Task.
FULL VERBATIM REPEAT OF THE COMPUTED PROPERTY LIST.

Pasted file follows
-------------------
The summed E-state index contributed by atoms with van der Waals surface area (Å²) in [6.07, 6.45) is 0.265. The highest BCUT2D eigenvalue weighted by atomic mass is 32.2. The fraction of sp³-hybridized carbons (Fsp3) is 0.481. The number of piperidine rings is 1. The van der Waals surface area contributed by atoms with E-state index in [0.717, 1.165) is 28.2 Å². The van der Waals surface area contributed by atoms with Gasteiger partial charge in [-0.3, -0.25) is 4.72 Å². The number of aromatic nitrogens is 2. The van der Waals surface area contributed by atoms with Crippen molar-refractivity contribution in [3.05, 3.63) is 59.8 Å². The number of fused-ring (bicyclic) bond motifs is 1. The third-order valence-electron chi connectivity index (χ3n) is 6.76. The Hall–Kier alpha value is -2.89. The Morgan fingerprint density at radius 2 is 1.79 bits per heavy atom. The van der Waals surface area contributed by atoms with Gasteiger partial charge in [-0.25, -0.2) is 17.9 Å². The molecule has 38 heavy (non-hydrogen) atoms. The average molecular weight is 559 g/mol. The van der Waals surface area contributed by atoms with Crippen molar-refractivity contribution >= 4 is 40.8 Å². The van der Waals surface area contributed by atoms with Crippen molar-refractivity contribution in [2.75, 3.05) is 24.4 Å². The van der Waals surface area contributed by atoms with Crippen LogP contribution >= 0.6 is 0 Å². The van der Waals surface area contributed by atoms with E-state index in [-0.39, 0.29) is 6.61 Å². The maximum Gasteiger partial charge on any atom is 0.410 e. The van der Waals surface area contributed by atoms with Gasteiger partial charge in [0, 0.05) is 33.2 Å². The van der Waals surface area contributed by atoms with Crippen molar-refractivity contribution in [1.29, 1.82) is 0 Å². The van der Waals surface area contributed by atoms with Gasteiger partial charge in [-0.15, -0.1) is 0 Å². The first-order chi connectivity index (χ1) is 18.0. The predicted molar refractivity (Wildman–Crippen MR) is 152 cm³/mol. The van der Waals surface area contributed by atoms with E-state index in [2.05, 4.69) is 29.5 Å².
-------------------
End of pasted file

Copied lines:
The summed E-state index contributed by atoms with van der Waals surface area (Å²) in [6.07, 6.45) is 0.265. The highest BCUT2D eigenvalue weighted by atomic mass is 32.2. The fraction of sp³-hybridized carbons (Fsp3) is 0.481. The number of piperidine rings is 1. The van der Waals surface area contributed by atoms with E-state index in [0.717, 1.165) is 28.2 Å². The van der Waals surface area contributed by atoms with Gasteiger partial charge in [-0.3, -0.25) is 4.72 Å². The number of aromatic nitrogens is 2. The van der Waals surface area contributed by atoms with Crippen molar-refractivity contribution in [3.05, 3.63) is 59.8 Å². The number of fused-ring (bicyclic) bond motifs is 1. The third-order valence-electron chi connectivity index (χ3n) is 6.76. The Hall–Kier alpha value is -2.89. The Morgan fingerprint density at radius 2 is 1.79 bits per heavy atom. The van der Waals surface area contributed by atoms with Gasteiger partial charge in [-0.25, -0.2) is 17.9 Å². The molecule has 38 heavy (non-hydrogen) atoms. The average molecular weight is 559 g/mol. The van der Waals surface area contributed by atoms with Crippen molar-refractivity contribution >= 4 is 40.8 Å². The van der Waals surface area contributed by atoms with Crippen molar-refractivity contribution in [2.75, 3.05) is 24.4 Å². The van der Waals surface area contributed by atoms with Crippen LogP contribution >= 0.6 is 0 Å². The van der Waals surface area contributed by atoms with E-state index in [-0.39, 0.29) is 6.61 Å². The maximum Gasteiger partial charge on any atom is 0.410 e. The van der Waals surface area contributed by atoms with Gasteiger partial charge in [0, 0.05) is 33.2 Å². The van der Waals surface area contributed by atoms with Crippen molar-refractivity contribution in [1.29, 1.82) is 0 Å². The van der Waals surface area contributed by atoms with Gasteiger partial charge in [-0.15, -0.1) is 0 Å². The first-order chi connectivity index (χ1) is 18.0. The predicted molar refractivity (Wildman–Crippen MR) is 152 cm³/mol. The van der Waals surface area contributed by atoms with E-state index in [2.05, 4.69) is 29.5 Å².